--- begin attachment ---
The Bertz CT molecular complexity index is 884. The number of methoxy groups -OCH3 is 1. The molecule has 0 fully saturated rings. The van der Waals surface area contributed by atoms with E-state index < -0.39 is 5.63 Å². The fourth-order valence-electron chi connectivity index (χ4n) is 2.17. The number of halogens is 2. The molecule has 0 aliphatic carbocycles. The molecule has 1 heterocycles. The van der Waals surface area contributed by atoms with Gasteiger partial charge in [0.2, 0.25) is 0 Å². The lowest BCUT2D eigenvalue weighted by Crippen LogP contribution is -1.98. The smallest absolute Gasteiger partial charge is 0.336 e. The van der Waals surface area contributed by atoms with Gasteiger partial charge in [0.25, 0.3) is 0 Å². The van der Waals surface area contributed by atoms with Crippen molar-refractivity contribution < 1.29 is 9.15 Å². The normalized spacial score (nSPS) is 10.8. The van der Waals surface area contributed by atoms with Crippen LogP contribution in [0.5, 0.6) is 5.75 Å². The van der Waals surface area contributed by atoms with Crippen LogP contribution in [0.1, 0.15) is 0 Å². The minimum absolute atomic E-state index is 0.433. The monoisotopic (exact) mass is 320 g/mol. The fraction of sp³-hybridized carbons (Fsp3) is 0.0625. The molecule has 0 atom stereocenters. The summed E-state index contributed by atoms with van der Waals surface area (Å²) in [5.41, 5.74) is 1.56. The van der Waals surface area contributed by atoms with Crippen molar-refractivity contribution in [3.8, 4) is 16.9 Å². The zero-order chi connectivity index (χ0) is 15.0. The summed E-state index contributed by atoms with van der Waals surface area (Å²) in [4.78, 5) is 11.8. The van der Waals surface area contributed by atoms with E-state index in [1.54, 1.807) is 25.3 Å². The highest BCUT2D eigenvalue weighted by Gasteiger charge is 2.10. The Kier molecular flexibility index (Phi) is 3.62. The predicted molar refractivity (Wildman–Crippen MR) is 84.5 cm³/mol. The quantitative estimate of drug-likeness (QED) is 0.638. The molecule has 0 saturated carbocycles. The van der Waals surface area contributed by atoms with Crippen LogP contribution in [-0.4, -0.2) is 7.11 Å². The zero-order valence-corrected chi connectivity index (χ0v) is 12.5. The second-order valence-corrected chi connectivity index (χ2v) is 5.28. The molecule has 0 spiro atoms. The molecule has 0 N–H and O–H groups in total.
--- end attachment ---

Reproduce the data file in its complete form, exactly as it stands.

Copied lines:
The Bertz CT molecular complexity index is 884. The number of methoxy groups -OCH3 is 1. The molecule has 0 fully saturated rings. The van der Waals surface area contributed by atoms with E-state index < -0.39 is 5.63 Å². The fourth-order valence-electron chi connectivity index (χ4n) is 2.17. The number of halogens is 2. The molecule has 0 aliphatic carbocycles. The molecule has 1 heterocycles. The van der Waals surface area contributed by atoms with Gasteiger partial charge in [0.2, 0.25) is 0 Å². The lowest BCUT2D eigenvalue weighted by Crippen LogP contribution is -1.98. The smallest absolute Gasteiger partial charge is 0.336 e. The van der Waals surface area contributed by atoms with Gasteiger partial charge in [0.25, 0.3) is 0 Å². The van der Waals surface area contributed by atoms with Crippen molar-refractivity contribution < 1.29 is 9.15 Å². The normalized spacial score (nSPS) is 10.8. The van der Waals surface area contributed by atoms with Crippen LogP contribution in [0.5, 0.6) is 5.75 Å². The van der Waals surface area contributed by atoms with Crippen LogP contribution in [0.1, 0.15) is 0 Å². The minimum absolute atomic E-state index is 0.433. The monoisotopic (exact) mass is 320 g/mol. The fraction of sp³-hybridized carbons (Fsp3) is 0.0625. The molecule has 0 atom stereocenters. The summed E-state index contributed by atoms with van der Waals surface area (Å²) in [5.41, 5.74) is 1.56. The van der Waals surface area contributed by atoms with Crippen molar-refractivity contribution in [3.8, 4) is 16.9 Å². The zero-order chi connectivity index (χ0) is 15.0. The summed E-state index contributed by atoms with van der Waals surface area (Å²) in [4.78, 5) is 11.8. The van der Waals surface area contributed by atoms with E-state index in [1.54, 1.807) is 25.3 Å². The highest BCUT2D eigenvalue weighted by Gasteiger charge is 2.10. The Kier molecular flexibility index (Phi) is 3.62. The predicted molar refractivity (Wildman–Crippen MR) is 84.5 cm³/mol. The quantitative estimate of drug-likeness (QED) is 0.638. The molecule has 0 saturated carbocycles. The van der Waals surface area contributed by atoms with Crippen LogP contribution in [-0.4, -0.2) is 7.11 Å². The zero-order valence-corrected chi connectivity index (χ0v) is 12.5. The second-order valence-corrected chi connectivity index (χ2v) is 5.28. The molecule has 0 spiro atoms. The molecule has 0 N–H and O–H groups in total.